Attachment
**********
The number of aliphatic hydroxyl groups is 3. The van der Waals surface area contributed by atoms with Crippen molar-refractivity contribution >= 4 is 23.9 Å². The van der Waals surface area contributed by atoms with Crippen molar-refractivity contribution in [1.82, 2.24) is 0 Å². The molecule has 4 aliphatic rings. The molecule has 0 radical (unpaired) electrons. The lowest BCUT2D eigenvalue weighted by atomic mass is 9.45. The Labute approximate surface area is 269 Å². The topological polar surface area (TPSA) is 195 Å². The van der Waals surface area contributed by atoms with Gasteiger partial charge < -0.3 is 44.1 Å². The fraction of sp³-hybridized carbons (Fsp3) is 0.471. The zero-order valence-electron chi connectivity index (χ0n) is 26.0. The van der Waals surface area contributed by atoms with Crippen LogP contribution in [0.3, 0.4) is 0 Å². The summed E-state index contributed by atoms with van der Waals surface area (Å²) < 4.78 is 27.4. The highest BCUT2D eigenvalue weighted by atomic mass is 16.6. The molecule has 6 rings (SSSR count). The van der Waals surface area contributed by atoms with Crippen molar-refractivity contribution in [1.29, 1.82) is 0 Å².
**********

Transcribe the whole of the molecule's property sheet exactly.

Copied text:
The number of aliphatic hydroxyl groups is 3. The van der Waals surface area contributed by atoms with Crippen molar-refractivity contribution >= 4 is 23.9 Å². The van der Waals surface area contributed by atoms with Crippen molar-refractivity contribution in [1.82, 2.24) is 0 Å². The molecule has 4 aliphatic rings. The molecule has 0 radical (unpaired) electrons. The lowest BCUT2D eigenvalue weighted by atomic mass is 9.45. The Labute approximate surface area is 269 Å². The topological polar surface area (TPSA) is 195 Å². The van der Waals surface area contributed by atoms with Gasteiger partial charge < -0.3 is 44.1 Å². The fraction of sp³-hybridized carbons (Fsp3) is 0.471. The zero-order valence-electron chi connectivity index (χ0n) is 26.0. The van der Waals surface area contributed by atoms with Crippen LogP contribution in [0.3, 0.4) is 0 Å². The summed E-state index contributed by atoms with van der Waals surface area (Å²) < 4.78 is 27.4. The highest BCUT2D eigenvalue weighted by atomic mass is 16.6. The molecule has 6 rings (SSSR count). The van der Waals surface area contributed by atoms with Crippen molar-refractivity contribution in [1.29, 1.82) is 0 Å².